Spring of Wonder - Fairy tales, inevitably compared to Arabian Nights, and engagingly retold. It is unlikely an average British audience will have heard these, and I can recommend them. For a little while step out of your world and back into the world of Djinns and heroes, heroines and sorceresses, in this wonderfully told collection of folktales spanning Islamic and Jewish traditions in the area.

    Screw Friendship - It says it is a darkly fun mystery. The mystery appears at the start and end, could have been cleared up if anyone had told the truth or the police had been called (what you normally do when you find a body). Every male character wants to screw the female lead, including her step-father who raised her from birth. It tries to be dark and gritty, but to me it just came off as sordid and a little sad. None of the characters were likeable enough to keep me reading - that took sherry. It might appeal to people in the area, readers with more tolerance for mislit and pseudo-incest than me, but it really wasn't my kind of book which is why I'm not reviewing it. The others didn't finish it.

    A Lonely Death - Pearl and Derek. A very good example of the cozy mystery genre. Sit down, turn your brain off, and follow along with a couple of OAPS (one retired and one RIP) solving a mystery which even with all the ghosts is actually pretty realistic. Enjoyable, untaxing, and great to unwind with.

    To catch a bad guy - confusing cover as the dog is not a main character, but I found myself falling into the mindset of another "Reader Reviews Romance" post and this book doesn't deserve that kind of pasting. It is a mix of crime thriller, police work, and stock scams with an ending that made me want to throw the book at the wall. Sometimes there can be too much of a happy ending. Romance readers might like it, but don't read with critical faculties turned or with anyone familiar with investigation or IT. (No they don't send someone on an IT undercover mission who doesn't know IT even - particularly - if he does look like a GQ model. People remember them too much.)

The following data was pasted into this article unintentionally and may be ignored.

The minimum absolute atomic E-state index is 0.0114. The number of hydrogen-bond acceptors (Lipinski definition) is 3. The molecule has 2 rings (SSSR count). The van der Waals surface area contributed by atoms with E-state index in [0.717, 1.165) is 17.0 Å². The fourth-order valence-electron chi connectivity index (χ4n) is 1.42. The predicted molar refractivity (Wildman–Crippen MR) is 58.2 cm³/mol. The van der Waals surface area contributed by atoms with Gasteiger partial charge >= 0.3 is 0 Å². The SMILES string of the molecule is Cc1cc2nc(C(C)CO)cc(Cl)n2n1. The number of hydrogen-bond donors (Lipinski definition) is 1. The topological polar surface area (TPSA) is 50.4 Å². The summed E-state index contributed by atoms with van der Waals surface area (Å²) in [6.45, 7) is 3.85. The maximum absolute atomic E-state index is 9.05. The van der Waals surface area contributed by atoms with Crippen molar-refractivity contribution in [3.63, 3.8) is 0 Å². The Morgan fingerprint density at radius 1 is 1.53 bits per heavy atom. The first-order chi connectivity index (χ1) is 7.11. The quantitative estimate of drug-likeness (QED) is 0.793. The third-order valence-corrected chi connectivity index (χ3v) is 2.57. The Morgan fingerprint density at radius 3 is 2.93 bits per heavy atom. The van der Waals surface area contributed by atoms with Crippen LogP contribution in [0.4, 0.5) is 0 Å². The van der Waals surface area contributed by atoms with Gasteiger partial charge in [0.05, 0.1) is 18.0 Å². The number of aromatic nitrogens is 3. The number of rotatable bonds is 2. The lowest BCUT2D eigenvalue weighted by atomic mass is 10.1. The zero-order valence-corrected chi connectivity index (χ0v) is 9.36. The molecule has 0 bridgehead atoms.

Fossils - I put this one off because I really wanted to give it four or five. It gets a three, due to crying wolf repeatly, sections that begin to drag and parts of the plot that simply fall apart if you think too hard. It's a really enjoyable book, but it takes a while to get started and some parts seem repetitive. The best sections are Waiting for God meets The Who, but the worst are getting cornered by your drunk aunties with her holiday snaps. There's just a little too much of the second and too little of the first. Also just because a side character is "inconvenient to the lead characters" does not mean people are going to cheer if he gets his life destroyed. It is funny, it is fun to read, but I'm not sure who I would recommend this to. I really want a second opinion on this.

    The Time Hunters - I got five pages into this, knew it wasn't for me and asked if anyone else wanted to pick it up.

    Pineapple Lies - Its a cozy mystery, great writing and an original setting and I loved this book. Read it in one setting, flipped back for a second look. I just need to find time to give it the 4/5 stars it deserves and a buy-this-book review!

    Skinwalker - A very good horror thriller with suspense that keeps you hooked and a plot that takes time to sort out. Even if the background reminded me of Starkadder by Bernard King, the book itself was unique, and the resolution believable - and still horrifying. It's another 4/5, and again I need time to write the review up!

    Lost in A Bat Cave - A memoir of the author's teenage exploration of a bat cave in Costa Rica, when inevitably he got lost and ended up in the dark with no gear and no way out. The tension and terror are somewhat mitigated by the utter lack of survival instinct shown by the author's teenage self, and knowledge he brought it all on himself. That doesn;t mean its not a tense read as you wait to find out how he escaped to write the book. Three.

    Part II to follow if anyone wants more.
     
    RA Books likes this.
  2. Tregaron

    Tregaron Active Member

    More would be well received, by me at least. Have you considered just putting these comments on the site, even if they have not been looked over by the club? It would give some more detail to the better books you have not reviewed.
     
  3. jessica

    jessica Citizen of Logres

    More reviews is always good! Why not put these on the site, just three or four lines is better than nothing, isn't it?o_O
     
  4. Terry

    Terry Active Member

    Yeah, more of these micro reviews would be great. Although probably not all at once.
     
  5. porridge

    porridge Active Member

    :D;) Please? Put up the rest so you can get on with this year's.
     
  6. Bookangel

    Bookangel Administrator Staff Member

    Reader if you don't want them on the site as official reviews, would you mind if I linked the thread or post under third party reviews? It's a bit more content.
     
  7. Reader

    Reader Vile Critic

    If you want to link the good ones I have no objections, but please skip the negative ones. If I'm going to slate a book, it needs to be a fully justified critique, not a drive-by opinion.

    The next batch are nearly typed up, and I will add them when done.
     
  8. Terry

    Terry Active Member